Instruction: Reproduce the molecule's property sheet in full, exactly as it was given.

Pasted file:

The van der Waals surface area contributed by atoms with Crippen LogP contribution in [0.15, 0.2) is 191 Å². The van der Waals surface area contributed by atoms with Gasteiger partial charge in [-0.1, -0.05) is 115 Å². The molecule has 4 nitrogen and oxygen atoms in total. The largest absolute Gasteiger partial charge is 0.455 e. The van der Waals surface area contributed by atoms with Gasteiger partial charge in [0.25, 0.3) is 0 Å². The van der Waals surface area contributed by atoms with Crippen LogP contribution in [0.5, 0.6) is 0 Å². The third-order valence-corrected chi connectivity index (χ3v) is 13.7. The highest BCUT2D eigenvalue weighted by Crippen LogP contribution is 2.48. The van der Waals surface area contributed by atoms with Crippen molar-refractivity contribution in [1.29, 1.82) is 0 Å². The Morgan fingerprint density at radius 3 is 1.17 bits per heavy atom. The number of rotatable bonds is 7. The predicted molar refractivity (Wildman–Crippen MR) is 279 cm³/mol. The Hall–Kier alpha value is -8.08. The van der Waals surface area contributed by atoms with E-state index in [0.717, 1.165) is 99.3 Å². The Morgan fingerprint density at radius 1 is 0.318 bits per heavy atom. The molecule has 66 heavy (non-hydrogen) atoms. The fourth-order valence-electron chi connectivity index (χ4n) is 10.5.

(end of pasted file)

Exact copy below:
The van der Waals surface area contributed by atoms with Crippen LogP contribution in [0.15, 0.2) is 191 Å². The van der Waals surface area contributed by atoms with Gasteiger partial charge in [-0.1, -0.05) is 115 Å². The molecule has 4 nitrogen and oxygen atoms in total. The largest absolute Gasteiger partial charge is 0.455 e. The van der Waals surface area contributed by atoms with Gasteiger partial charge in [0.25, 0.3) is 0 Å². The van der Waals surface area contributed by atoms with Crippen LogP contribution in [0.5, 0.6) is 0 Å². The third-order valence-corrected chi connectivity index (χ3v) is 13.7. The highest BCUT2D eigenvalue weighted by Crippen LogP contribution is 2.48. The van der Waals surface area contributed by atoms with Crippen molar-refractivity contribution in [1.29, 1.82) is 0 Å². The Morgan fingerprint density at radius 3 is 1.17 bits per heavy atom. The number of rotatable bonds is 7. The predicted molar refractivity (Wildman–Crippen MR) is 279 cm³/mol. The Hall–Kier alpha value is -8.08. The van der Waals surface area contributed by atoms with E-state index in [0.717, 1.165) is 99.3 Å². The Morgan fingerprint density at radius 1 is 0.318 bits per heavy atom. The molecule has 66 heavy (non-hydrogen) atoms. The fourth-order valence-electron chi connectivity index (χ4n) is 10.5.